Hope to see you there.

Best regards

Peter

Hi David,

I keep reading about the conference, and I'm pretty annoyed that I can't make it, as I work just round the corner from it. I'm also definitely no professional when it comes to this (so excuse me if I cover much-covered ground) but am thinking about taking 'decentralised' local networks into academia, so found this exceptionally interesting.

It seems that this is heading more and more towards implementing abstract networks at a varierty of levels, and I think it'd be useful to separate the mess out. On one level, you have the purpose of a network. At another, you have the interface to that network. The former will be most likely be specific to the community it serves, while the latter is specific to the individual. "Standardised" CMS-style networking systems seem to go against the grain of both of these, which is perhaps why they fail to gain any "real-world" position. (Being situated within an organised structure, such as a company, with set tools and procedures, is different I suspect.)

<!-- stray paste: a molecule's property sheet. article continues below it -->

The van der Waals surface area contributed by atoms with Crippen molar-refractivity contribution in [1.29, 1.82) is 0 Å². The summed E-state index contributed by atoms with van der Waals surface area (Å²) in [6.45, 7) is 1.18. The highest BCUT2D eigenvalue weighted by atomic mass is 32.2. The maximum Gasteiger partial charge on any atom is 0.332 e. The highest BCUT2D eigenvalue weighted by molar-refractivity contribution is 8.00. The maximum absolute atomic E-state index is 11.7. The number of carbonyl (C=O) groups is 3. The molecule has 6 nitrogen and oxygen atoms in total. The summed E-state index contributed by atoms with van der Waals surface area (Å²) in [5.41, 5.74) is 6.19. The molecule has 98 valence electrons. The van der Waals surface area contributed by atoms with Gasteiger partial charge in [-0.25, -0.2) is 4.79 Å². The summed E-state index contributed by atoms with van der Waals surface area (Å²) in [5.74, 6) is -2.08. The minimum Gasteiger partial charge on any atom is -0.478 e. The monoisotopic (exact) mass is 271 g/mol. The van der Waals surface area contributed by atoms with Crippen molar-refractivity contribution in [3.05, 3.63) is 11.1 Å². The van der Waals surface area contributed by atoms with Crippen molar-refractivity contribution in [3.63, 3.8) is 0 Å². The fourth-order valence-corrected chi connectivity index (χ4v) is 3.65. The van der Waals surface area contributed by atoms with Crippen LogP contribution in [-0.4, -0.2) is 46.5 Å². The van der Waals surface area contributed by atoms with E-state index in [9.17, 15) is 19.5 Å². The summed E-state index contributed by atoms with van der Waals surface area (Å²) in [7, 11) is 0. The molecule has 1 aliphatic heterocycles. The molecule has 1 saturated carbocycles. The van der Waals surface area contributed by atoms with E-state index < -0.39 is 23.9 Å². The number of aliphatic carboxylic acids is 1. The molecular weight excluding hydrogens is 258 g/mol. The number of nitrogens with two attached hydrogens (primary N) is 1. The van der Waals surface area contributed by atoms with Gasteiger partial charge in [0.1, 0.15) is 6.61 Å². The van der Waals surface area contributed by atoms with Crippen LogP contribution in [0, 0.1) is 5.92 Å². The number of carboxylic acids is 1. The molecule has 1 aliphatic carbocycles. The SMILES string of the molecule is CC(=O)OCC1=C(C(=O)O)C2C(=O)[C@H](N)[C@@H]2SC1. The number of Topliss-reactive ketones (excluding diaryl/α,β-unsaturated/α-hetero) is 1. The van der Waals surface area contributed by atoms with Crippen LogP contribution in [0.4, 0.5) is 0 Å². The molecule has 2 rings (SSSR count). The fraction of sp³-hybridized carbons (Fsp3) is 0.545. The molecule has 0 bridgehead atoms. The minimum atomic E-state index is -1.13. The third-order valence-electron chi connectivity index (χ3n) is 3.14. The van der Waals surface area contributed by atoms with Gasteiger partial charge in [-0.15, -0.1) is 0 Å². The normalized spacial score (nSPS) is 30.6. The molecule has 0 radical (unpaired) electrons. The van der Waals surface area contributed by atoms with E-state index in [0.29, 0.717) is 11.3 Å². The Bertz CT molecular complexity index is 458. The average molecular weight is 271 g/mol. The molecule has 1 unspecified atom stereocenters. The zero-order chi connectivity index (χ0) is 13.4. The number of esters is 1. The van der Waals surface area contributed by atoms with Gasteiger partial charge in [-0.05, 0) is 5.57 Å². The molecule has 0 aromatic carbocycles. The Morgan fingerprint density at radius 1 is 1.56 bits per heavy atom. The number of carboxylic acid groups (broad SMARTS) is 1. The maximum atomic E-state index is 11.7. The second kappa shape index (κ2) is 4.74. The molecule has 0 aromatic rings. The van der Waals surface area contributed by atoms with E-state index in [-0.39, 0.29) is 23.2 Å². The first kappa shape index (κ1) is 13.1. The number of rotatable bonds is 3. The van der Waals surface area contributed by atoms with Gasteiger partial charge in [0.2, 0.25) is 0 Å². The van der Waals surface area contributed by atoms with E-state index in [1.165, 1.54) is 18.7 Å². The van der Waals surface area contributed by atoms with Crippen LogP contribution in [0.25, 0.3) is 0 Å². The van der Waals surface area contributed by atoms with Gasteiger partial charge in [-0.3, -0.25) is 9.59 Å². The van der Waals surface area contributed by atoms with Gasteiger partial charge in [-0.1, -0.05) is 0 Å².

Ideally, both levels would be adaptable to the network's/user's needs and preferences, whether through an analytical/design approach, or through some other "emergent observational" approach (in which a system could, say, be changed easily to meet its users needs with minimum impact).

I think it's important that the communities themselves have control over much of this, and so perhaps rather than trying to continually come up with new models that fit "a majority" of scenarios, it may be of more benefit to provide the tools needed to let others build their own model.

Hope the conference is good. (I am hoping to make the e-mint drinks though.)

Cheers,
Graham.

These are some really interesting points. I often worry about the fact that the people who get so excited about technology are often early adopters. If you're working with unempowered, underpriveleged communities, how long does it take for those technologies to be attainable for them? I think CI can take a page from current social work macro practice here, and try to ensure that efforts are centered on the needs and desires of the clients - with most of that effort being led by the communities themselves.